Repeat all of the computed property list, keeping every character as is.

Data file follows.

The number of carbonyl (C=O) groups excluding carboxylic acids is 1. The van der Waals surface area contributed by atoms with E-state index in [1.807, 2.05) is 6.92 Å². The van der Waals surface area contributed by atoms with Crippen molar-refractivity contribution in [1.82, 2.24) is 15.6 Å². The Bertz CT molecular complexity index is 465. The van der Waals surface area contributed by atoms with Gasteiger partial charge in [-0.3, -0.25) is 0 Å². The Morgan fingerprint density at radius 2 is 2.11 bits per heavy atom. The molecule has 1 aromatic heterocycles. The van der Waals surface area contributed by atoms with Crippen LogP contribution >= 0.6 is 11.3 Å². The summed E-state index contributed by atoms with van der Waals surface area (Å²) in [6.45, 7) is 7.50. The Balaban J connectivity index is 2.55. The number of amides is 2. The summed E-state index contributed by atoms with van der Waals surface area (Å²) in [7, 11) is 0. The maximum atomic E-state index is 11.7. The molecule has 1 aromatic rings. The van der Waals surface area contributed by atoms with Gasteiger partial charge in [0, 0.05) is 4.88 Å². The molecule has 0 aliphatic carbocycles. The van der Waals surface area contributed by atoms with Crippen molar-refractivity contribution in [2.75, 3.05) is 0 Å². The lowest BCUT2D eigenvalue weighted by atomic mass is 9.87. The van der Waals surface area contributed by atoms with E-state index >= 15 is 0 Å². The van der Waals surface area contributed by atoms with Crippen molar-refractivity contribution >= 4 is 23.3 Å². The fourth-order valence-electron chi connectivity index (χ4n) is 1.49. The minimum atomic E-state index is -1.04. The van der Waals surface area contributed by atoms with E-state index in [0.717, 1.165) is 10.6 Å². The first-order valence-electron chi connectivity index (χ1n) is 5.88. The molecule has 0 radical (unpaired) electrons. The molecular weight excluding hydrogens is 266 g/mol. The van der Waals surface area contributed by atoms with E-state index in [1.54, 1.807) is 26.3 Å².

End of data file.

The number of carbonyl (C=O) groups excluding carboxylic acids is 1. The van der Waals surface area contributed by atoms with E-state index in [1.807, 2.05) is 6.92 Å². The van der Waals surface area contributed by atoms with Crippen molar-refractivity contribution in [1.82, 2.24) is 15.6 Å². The Bertz CT molecular complexity index is 465. The van der Waals surface area contributed by atoms with Gasteiger partial charge in [-0.3, -0.25) is 0 Å². The Morgan fingerprint density at radius 2 is 2.11 bits per heavy atom. The molecule has 1 aromatic heterocycles. The van der Waals surface area contributed by atoms with Crippen LogP contribution >= 0.6 is 11.3 Å². The summed E-state index contributed by atoms with van der Waals surface area (Å²) in [6.45, 7) is 7.50. The Balaban J connectivity index is 2.55. The number of amides is 2. The summed E-state index contributed by atoms with van der Waals surface area (Å²) in [7, 11) is 0. The maximum atomic E-state index is 11.7. The molecule has 1 aromatic rings. The van der Waals surface area contributed by atoms with Gasteiger partial charge in [0, 0.05) is 4.88 Å². The molecule has 0 aliphatic carbocycles. The van der Waals surface area contributed by atoms with Crippen molar-refractivity contribution in [2.75, 3.05) is 0 Å². The lowest BCUT2D eigenvalue weighted by atomic mass is 9.87. The van der Waals surface area contributed by atoms with E-state index >= 15 is 0 Å². The van der Waals surface area contributed by atoms with Crippen molar-refractivity contribution >= 4 is 23.3 Å². The fourth-order valence-electron chi connectivity index (χ4n) is 1.49. The minimum atomic E-state index is -1.04. The van der Waals surface area contributed by atoms with E-state index in [0.717, 1.165) is 10.6 Å². The first-order valence-electron chi connectivity index (χ1n) is 5.88. The molecule has 0 radical (unpaired) electrons. The molecular weight excluding hydrogens is 266 g/mol. The van der Waals surface area contributed by atoms with E-state index in [1.54, 1.807) is 26.3 Å².